Anatomy of a Perfect DJ Set

This is a blog about the art of mixing music live. We know there’s not that much to talk about when it comes to DJing, but we feel we have a unique perspective on the subject so why not write about it?

The Anatomy of a Perfect DJ Set is a series of posts that will explore the elements that make up an awesome DJ set. And not only will we explore these elements, but we’ll also give you tips on how you can apply these concepts to your own music.

Now, this isn’t going to be some boring blog post where you’ll read about how long you should wait before dropping in the bass or what EQ knobs to turn. You see, every DJ has their own style and technique; every DJ has their own way of doing things. The idea behind this blog post is to help you develop your own style and technique by learning from others who’ve already been there.

So if you’re having trouble with any aspect of mixing music live, then this blog post is for you!

It’s a scene that’s familiar to anyone who’s ever been to a DJ set. The music is pumping, the crowd is moving and the energy is high. A song ends and the DJ quickly switches to the next one, but there’s something wrong. The bassline doesn’t match up with the drums and suddenly everything sounds off. For just a split second, there’s an awkward silence as everyone in the room understands what just happened but doesn’t know what to do about it. But then, as if by magic, the problem resolves itself and the party continues on like nothing ever happened.

If you think this has never happened to you, I guarantee that it has. Unless you are one of the few people who can mix songs perfectly together on your first attempt every time (and if that’s you then I hate you), it happens to everyone at some point in their career as a DJ or performer. The fact is, live digital music performance is still in its infancy and the technology that we use to perform with is still very basic compared to what will be possible in another 10 years. When you consider how long music has been around for (and how much more advanced our tools are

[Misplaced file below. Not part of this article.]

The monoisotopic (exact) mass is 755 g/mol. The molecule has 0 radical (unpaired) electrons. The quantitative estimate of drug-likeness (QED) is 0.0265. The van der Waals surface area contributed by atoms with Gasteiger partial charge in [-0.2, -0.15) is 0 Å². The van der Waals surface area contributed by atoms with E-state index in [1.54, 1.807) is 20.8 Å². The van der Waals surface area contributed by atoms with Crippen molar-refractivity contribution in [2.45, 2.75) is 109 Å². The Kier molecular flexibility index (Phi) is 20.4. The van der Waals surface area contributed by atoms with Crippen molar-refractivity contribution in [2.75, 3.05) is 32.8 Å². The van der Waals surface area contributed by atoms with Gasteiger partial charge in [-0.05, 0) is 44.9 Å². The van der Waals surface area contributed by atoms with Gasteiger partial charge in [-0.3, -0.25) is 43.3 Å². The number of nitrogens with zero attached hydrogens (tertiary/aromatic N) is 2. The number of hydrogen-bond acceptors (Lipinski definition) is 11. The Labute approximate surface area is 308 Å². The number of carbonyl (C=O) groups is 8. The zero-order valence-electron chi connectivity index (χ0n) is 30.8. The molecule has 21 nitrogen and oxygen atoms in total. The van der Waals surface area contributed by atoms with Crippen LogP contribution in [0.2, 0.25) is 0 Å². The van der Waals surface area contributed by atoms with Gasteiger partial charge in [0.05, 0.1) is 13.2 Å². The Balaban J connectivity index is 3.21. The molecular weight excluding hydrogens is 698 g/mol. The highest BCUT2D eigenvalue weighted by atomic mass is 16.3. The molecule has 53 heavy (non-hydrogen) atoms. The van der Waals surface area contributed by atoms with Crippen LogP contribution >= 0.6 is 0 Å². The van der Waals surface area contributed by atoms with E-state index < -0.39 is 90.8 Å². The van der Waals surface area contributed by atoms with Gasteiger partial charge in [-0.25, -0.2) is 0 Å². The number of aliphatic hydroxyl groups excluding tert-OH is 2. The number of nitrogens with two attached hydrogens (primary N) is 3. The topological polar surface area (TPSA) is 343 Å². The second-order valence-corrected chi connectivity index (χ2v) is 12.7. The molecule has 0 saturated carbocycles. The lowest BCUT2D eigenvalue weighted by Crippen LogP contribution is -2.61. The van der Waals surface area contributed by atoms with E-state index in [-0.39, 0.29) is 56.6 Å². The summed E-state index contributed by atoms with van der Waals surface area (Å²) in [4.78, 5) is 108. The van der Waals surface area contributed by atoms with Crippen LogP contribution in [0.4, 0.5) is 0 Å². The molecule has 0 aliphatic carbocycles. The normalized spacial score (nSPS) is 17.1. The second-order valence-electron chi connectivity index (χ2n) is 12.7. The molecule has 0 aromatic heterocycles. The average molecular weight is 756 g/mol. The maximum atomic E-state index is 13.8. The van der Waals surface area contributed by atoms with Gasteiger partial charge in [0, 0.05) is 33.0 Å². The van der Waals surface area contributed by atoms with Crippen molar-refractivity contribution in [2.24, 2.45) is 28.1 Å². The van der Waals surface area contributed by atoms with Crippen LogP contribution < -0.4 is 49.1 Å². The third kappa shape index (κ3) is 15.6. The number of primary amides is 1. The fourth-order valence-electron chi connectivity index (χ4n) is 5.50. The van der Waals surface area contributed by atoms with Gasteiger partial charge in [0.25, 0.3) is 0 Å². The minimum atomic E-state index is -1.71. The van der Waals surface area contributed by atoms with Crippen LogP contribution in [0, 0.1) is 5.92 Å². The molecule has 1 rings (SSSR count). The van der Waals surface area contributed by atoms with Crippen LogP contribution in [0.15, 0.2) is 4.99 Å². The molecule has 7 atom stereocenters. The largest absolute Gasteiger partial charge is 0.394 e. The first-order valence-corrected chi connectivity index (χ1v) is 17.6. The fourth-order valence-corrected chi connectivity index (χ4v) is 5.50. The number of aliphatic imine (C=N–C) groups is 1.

It’s been a minute since my last post. In the last two months I’ve travelled to Istanbul, Berlin, Seattle, Portland and Miami. In addition to that, I’ve been working on a new music project with my friend and fellow DJ/producer Mr. Rogers. It’s called Hemlock and our first track “Lost” is out now on Beatport.

In this post I want to talk about my ideal DJ set. The components that go into it, what makes it special and how you can go about creating one of your own. A good DJ set should be like a good meal – at its best when every ingredient is carefully chosen and deliberately placed in the order of consumption.

The DJ set is not just a collection of tracks but an experience – one that should be thoughtfully crafted from start to finish so that each song or mix has purposeful intent in relation to the overall journey. “A journey” may sound cheesy but the art of mixing music is about taking people on a trip and the only way you can do that is by being intentional with your selection process and how you put it all together.

When putting together a DJ set there are three key things I consider: emotion, energy and momentum (and “EEM” for short